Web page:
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Just Wonderful: Why We Focus on Our Weaknesses (and Fail to Develop Our Strengths)

Strengths-based development has been shown to produce dramatic positive results for people interested in leading happier, more successful lives. But when faced with feedback on both their strengths and weaknesses, many people still prefer to focus on improving their weaknesses, rather than developing their strengths.

A couple of years ago, I presented Your Talent Advantage, the psychological assessment and business development system I helped to create, to a networking group.

I thought the focus of the talk was pretty straightforward: the major points behind Perceptual Style Theory (on which our assessments are based), the six innate Perceptual Styles, natural skills versus acquired skills, and how you’re more likely to succeed when you focus on the former. So when I had finished, I was stunned when the first question was, “So, if I take your assessments, you’re just going to tell me how wonderful I am?”

What struck me was the use of the words ‘just’ and ‘wonderful’. The first, ‘just’, implies that hearing about your good qualities, natural skills, talents, and aptitudes is no big deal. The second, ‘wonderful’, amounts to a near-total dismissal of the positive in our lives. (Change the word to ‘talented’, ‘skilled’, or ‘gifted’, and see how differently the question reads!)

In retrospect, I should have been more prepared for such a question, as experience has shown me that embracing a strengths-based approach to building a business is difficult for many people.

When you work with Perceptual Style Theory every day (as I do), it is easy to forget just how radical an approach it really is. But it’s only radical because the ‘grow your weaknesses’ philosophy is so deeply ingrained in our society, for a number of reasons:

  1. As a society we focus more on creating well-rounded citizens than on developing the exceptional in each of us. This is a well-intentioned approach designed to make sure that each of us can function adequately within society, but it prevents us from deeply exploring our natural skills and abilities.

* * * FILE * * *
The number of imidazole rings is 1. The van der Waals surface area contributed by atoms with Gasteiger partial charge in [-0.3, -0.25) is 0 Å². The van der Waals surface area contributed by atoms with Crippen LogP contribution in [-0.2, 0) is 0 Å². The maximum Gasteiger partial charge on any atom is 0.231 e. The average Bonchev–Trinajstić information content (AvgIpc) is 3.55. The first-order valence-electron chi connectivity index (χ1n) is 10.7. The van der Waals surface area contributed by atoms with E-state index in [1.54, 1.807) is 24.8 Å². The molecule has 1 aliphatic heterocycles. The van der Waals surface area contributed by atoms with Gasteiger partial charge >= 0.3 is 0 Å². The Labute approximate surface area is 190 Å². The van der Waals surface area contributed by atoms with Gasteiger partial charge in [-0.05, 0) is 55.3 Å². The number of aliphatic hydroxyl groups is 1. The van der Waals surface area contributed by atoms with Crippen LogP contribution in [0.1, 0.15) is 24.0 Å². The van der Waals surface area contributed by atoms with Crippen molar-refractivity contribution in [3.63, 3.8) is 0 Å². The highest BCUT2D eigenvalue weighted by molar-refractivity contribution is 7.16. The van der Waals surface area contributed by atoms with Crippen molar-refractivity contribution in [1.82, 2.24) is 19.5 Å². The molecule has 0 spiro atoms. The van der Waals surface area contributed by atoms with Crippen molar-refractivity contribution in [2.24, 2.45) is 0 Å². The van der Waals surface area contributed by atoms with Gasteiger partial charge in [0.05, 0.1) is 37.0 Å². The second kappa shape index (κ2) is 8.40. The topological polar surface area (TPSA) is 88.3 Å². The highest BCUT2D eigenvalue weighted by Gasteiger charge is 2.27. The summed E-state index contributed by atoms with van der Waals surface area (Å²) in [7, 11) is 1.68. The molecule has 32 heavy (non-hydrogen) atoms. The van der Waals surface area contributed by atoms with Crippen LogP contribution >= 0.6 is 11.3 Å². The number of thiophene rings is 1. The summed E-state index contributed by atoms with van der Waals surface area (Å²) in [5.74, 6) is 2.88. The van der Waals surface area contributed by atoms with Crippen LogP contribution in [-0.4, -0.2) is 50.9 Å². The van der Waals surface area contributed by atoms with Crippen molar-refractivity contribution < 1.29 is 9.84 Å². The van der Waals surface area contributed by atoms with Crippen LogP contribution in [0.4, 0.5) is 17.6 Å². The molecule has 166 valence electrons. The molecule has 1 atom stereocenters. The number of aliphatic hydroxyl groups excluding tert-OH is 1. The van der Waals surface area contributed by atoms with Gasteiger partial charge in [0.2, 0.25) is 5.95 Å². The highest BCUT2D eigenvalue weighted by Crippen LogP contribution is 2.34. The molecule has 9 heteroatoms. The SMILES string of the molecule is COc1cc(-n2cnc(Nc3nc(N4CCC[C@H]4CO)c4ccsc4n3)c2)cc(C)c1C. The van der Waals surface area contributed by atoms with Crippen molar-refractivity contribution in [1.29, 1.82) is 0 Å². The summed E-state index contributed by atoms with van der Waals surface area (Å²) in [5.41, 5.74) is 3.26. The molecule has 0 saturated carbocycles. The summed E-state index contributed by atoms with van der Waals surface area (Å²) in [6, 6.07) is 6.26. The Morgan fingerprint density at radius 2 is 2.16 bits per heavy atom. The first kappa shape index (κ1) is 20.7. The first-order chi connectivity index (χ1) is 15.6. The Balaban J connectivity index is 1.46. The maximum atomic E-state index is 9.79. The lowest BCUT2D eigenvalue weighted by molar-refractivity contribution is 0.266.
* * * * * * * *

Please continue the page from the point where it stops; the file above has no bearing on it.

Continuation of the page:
2. Many of us have been taught that to focus on our own strengths (skills, talents, and achievements) is to be self-centered or narcissistic. In other words, it is a bad thing – immoral, unethical, or just not right.
  3. We have so little experience with exploring our own strengths, we don’t know how to do it. On the other hand, we have loads of experience focusing on our weaknesses and trying to fix what is “wrong”.

We’ve been trained to think of what we’re good at as something “finished” or complete. If we regard life as a series of boxes, many people think of the things they’re already good at as “checked off” – after all, if you’ve already got an ‘A’ in a subject, why work to get better at it?

It’s human nature to want to evolve and grow, to improve. But the things we’re good at are not in any way finished aspects of ourselves. They are, in fact, the very best places to begin our quest to create more success and happiness in our lives.

Also, ‘wonderful’ is a hugely general term, which is often how we receive positive feedback in life, if we receive it at all. People tell us, for example, that we’re “doing great” on a project or assignment, or that we’re good at public speaking.

But how often do people tell us exactly why we nailed that project, or what we could accomplish if we made public speaking more of a priority? Accurate feedback is extremely valuable, and the feedback you receive from our assessments is startlingly accurate.

I have experienced the power of strength- based development both personally and in my work with clients, and I can tell you that the results are nothing less than spectacular. But you don’t have to take my word for it – you can start focusing on your natural talents and abilities todayArticle Search, and unlock the power of the positive.

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Lynda-Ross Vega: A partner at Vega Behavioral Consulting, Ltd., Lynda-Ross specializes in helping entrepreneurs and coaches build dynamite teams and systems that WORK. She is co-creator of Perceptual Style Theory, a revolutionary psychological assessment system that teaches people how to unleash their deepest potentials for success. For free information on how to succeed as an entrepreneur or coach, create a thriving business and build your bottom line doing more of what you love, visit .

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